On the walls, you will find a number of breakfast and lunch specials. I tried the linguica, a large piece of a slightly spicy and flavorful Portuguese sausage. The homemade English muffins were also very good, with plenty of nooks and crannies for butter, and the consistency of the bread was just right. They are larger than the typical English muffins you buy at the grocery store.

For my main dish, I went with one of the specials, Corn Bread French Toast. It sounded so enticing, and I had never seen any other restaurant make this dish, so I had to try it, hoping for the best. Well, it was superb! The corn bread was thinly sliced, moist and with a delicious, sweet corn flavor. This would have been delicious corn bread on its own. Adding the eggy batter to its grilled goodness, enhanced and elevated this dish and I was extremely happy that I had ordered it. It had no faults and I would love to see other restaurants trying this as well.

The recommendations for Cafe Heaven were spot on, and I add my own hearty recommendation for this restaurant.

For lunch, we dined at a small casual spot, Lucky Dog Ptown, which primarily sells gourmet hot dogs and lobster rolls. They sell ten different hot dogs, the the hot dogs are made from their own special recipe. You can get your dog ($4.95-$10.95) topped with items like chili, mac n' cheese, slaw, bacon, baked beans and more. There are six different lobster rolls ($15.95-$19.95), made with simple mayo or butter, or topped by items like bacon or mac n' cheese. You'll also find a few other sandwiches, from pulled pork to sausage, as well as sides, such as baked beans, potato salad and chili.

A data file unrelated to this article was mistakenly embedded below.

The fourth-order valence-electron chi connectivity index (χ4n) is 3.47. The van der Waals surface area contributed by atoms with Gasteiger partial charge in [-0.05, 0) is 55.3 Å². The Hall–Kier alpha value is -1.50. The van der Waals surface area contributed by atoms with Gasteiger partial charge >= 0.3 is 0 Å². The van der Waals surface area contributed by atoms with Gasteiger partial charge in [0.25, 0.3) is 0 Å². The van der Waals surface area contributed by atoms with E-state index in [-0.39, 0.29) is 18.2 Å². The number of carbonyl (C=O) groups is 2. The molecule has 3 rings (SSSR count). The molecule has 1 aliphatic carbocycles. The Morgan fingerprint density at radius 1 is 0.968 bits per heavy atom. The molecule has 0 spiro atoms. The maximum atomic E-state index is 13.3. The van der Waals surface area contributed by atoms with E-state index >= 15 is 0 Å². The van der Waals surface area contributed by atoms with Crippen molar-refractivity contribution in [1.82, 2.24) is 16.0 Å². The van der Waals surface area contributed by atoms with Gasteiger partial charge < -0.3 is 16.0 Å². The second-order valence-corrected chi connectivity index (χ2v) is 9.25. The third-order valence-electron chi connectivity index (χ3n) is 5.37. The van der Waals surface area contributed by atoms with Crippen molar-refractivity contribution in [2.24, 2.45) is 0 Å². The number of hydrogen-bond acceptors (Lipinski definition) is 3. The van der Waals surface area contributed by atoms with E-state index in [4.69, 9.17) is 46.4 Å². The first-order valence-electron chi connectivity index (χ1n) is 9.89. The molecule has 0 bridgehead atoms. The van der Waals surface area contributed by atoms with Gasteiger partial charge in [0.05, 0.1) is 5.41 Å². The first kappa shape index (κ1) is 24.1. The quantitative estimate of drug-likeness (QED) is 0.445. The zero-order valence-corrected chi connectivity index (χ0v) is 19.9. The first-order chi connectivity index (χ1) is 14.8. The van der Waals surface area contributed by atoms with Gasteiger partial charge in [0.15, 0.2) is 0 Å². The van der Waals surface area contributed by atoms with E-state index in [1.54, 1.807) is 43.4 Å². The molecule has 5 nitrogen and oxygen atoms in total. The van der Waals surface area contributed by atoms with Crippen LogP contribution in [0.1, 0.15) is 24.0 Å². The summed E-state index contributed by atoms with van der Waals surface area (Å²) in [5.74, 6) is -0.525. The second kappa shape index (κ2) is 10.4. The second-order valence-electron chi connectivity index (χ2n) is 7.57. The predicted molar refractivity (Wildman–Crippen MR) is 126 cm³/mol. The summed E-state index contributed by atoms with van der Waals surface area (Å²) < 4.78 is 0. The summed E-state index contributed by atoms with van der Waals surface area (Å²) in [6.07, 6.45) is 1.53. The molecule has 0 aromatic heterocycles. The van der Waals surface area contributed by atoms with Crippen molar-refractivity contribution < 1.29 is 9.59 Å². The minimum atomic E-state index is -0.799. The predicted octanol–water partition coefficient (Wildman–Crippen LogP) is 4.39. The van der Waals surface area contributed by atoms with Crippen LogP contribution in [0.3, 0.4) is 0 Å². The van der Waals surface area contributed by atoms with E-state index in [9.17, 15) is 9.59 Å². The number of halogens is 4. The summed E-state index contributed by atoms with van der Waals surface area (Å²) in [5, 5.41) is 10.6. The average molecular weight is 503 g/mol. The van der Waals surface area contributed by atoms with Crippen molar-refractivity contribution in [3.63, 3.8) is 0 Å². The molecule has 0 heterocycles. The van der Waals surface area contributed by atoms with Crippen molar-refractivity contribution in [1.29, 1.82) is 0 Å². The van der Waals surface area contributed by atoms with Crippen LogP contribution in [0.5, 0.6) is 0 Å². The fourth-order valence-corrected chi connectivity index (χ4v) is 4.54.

I went with the Bacon & Blue Dog ($7.95), with smoked bacon & blue cheese and wasn't disappointed. The meaty dog went well with the crunchy, smoky bacon pieces and the tang of the blue cheese well accented the meats. You really need a fork to eat these dogs as they are so full of toppings that it is too difficult to just pick up and eat. Everyone else also enjoyed their dogs or lobster rolls and I would return here in a heart beat. A simple menu, they invest their passion in the items they create and it comes out in a well-made and delicious product. Highly recommended.

I thought these plastic utensil dispensers were so cool! Rather than have a cup filled with plastic utensils, where everyone can be touching them, these dispensers help keep the utensils more sanitary. You just dispense the utensils that you need, and never touch any others. Would love to see these used in many more restaurants.

On my own, I also stopped at the Provincetown Portuguese Bakery, which not only is a bakery but also serves breakfast and lunch. With Tibor Bago as the main chef, the bakery sells a variety of appealing Portuguese pastries, breads and more, and they all look enticing. I had to order the Malassada, a type of Portuguese donut which resembles fried dough, and it was well worth it, especially if they are still warm. It is far better than a carnival fried dough, being lightly sweet with a great, flaky pastry. This is a must stop if you visit Provincetown!

If you are a food and drink lover, then you should consider Provincetown as a culinary destination. From a killer Portuguese bakery to a voluminous vodka list, from a hearty tower of fresh seafood to a a unique French toast, you will find plenty to appeal to your palate.

Mews Restaurant & Cafe on Urbanspoon
Patio American Grill & Cocktail Bar on Urbanspoon
Purple Feather on Urbanspoon
Cafe Heaven on Urbanspoon
Provincetown Portuguese Bakery on Urbanspoon

No comments: